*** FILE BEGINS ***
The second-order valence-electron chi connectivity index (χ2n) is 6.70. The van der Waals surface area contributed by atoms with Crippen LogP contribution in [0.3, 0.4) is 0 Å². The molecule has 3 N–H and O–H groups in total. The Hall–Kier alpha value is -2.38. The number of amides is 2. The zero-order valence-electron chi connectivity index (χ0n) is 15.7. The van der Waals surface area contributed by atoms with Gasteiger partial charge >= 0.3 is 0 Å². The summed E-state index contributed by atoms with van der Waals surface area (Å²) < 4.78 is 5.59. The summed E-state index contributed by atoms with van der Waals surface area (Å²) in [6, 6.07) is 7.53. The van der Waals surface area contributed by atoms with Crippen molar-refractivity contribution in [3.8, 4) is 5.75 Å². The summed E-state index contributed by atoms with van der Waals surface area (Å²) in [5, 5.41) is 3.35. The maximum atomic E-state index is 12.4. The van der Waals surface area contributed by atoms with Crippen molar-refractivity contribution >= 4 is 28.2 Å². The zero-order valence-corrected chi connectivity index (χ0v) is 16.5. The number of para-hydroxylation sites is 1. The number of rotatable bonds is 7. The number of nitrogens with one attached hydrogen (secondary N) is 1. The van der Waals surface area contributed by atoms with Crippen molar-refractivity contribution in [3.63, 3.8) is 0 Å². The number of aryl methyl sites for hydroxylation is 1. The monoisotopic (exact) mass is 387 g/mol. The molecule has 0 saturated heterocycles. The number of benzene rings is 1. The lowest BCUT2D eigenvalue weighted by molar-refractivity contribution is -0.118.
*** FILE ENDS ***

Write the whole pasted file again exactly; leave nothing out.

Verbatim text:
The second-order valence-electron chi connectivity index (χ2n) is 6.70. The van der Waals surface area contributed by atoms with Crippen LogP contribution in [0.3, 0.4) is 0 Å². The molecule has 3 N–H and O–H groups in total. The Hall–Kier alpha value is -2.38. The number of amides is 2. The zero-order valence-electron chi connectivity index (χ0n) is 15.7. The van der Waals surface area contributed by atoms with Gasteiger partial charge >= 0.3 is 0 Å². The summed E-state index contributed by atoms with van der Waals surface area (Å²) < 4.78 is 5.59. The summed E-state index contributed by atoms with van der Waals surface area (Å²) in [6, 6.07) is 7.53. The van der Waals surface area contributed by atoms with Crippen molar-refractivity contribution in [3.8, 4) is 5.75 Å². The summed E-state index contributed by atoms with van der Waals surface area (Å²) in [5, 5.41) is 3.35. The maximum atomic E-state index is 12.4. The van der Waals surface area contributed by atoms with Crippen molar-refractivity contribution >= 4 is 28.2 Å². The zero-order valence-corrected chi connectivity index (χ0v) is 16.5. The number of para-hydroxylation sites is 1. The number of rotatable bonds is 7. The number of nitrogens with one attached hydrogen (secondary N) is 1. The van der Waals surface area contributed by atoms with Crippen molar-refractivity contribution in [3.63, 3.8) is 0 Å². The number of aryl methyl sites for hydroxylation is 1. The monoisotopic (exact) mass is 387 g/mol. The molecule has 0 saturated heterocycles. The number of benzene rings is 1. The lowest BCUT2D eigenvalue weighted by molar-refractivity contribution is -0.118.